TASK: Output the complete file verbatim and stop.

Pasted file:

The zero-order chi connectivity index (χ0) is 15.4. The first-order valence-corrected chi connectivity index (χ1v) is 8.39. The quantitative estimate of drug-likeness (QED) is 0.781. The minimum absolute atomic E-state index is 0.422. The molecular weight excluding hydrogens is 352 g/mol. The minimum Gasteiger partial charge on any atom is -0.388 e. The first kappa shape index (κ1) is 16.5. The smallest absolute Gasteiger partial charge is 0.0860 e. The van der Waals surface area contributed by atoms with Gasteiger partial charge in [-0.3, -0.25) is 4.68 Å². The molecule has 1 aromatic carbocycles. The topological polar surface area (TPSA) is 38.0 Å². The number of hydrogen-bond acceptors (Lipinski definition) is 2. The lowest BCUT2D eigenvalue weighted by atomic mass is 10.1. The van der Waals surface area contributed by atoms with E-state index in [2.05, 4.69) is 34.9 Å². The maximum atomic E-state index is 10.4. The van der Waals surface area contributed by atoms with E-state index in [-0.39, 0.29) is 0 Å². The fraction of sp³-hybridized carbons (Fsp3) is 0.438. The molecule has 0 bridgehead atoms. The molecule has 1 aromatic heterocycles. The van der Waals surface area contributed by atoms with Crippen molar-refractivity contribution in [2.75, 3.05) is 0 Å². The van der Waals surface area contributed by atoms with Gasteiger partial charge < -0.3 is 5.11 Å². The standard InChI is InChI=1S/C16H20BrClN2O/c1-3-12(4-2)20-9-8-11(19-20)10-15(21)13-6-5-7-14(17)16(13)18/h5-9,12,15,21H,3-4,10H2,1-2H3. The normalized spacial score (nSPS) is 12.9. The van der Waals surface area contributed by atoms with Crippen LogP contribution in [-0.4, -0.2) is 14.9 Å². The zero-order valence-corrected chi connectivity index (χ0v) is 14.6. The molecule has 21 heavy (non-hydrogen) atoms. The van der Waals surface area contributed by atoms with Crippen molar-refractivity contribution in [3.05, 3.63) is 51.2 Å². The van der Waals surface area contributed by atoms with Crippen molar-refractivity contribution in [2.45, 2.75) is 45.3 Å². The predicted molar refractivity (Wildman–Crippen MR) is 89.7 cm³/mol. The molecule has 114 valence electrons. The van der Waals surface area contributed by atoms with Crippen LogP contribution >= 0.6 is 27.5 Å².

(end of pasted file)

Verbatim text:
The zero-order chi connectivity index (χ0) is 15.4. The first-order valence-corrected chi connectivity index (χ1v) is 8.39. The quantitative estimate of drug-likeness (QED) is 0.781. The minimum absolute atomic E-state index is 0.422. The molecular weight excluding hydrogens is 352 g/mol. The minimum Gasteiger partial charge on any atom is -0.388 e. The first kappa shape index (κ1) is 16.5. The smallest absolute Gasteiger partial charge is 0.0860 e. The van der Waals surface area contributed by atoms with Gasteiger partial charge in [-0.3, -0.25) is 4.68 Å². The molecule has 1 aromatic carbocycles. The topological polar surface area (TPSA) is 38.0 Å². The number of hydrogen-bond acceptors (Lipinski definition) is 2. The lowest BCUT2D eigenvalue weighted by atomic mass is 10.1. The van der Waals surface area contributed by atoms with E-state index in [2.05, 4.69) is 34.9 Å². The maximum atomic E-state index is 10.4. The van der Waals surface area contributed by atoms with E-state index in [-0.39, 0.29) is 0 Å². The fraction of sp³-hybridized carbons (Fsp3) is 0.438. The molecule has 0 bridgehead atoms. The molecule has 1 aromatic heterocycles. The van der Waals surface area contributed by atoms with Crippen molar-refractivity contribution in [2.75, 3.05) is 0 Å². The van der Waals surface area contributed by atoms with Gasteiger partial charge < -0.3 is 5.11 Å². The standard InChI is InChI=1S/C16H20BrClN2O/c1-3-12(4-2)20-9-8-11(19-20)10-15(21)13-6-5-7-14(17)16(13)18/h5-9,12,15,21H,3-4,10H2,1-2H3. The normalized spacial score (nSPS) is 12.9. The van der Waals surface area contributed by atoms with Crippen LogP contribution in [-0.4, -0.2) is 14.9 Å². The zero-order valence-corrected chi connectivity index (χ0v) is 14.6. The molecule has 21 heavy (non-hydrogen) atoms. The van der Waals surface area contributed by atoms with Crippen molar-refractivity contribution in [3.05, 3.63) is 51.2 Å². The van der Waals surface area contributed by atoms with Crippen molar-refractivity contribution in [2.45, 2.75) is 45.3 Å². The predicted molar refractivity (Wildman–Crippen MR) is 89.7 cm³/mol. The molecule has 114 valence electrons. The van der Waals surface area contributed by atoms with Crippen LogP contribution >= 0.6 is 27.5 Å².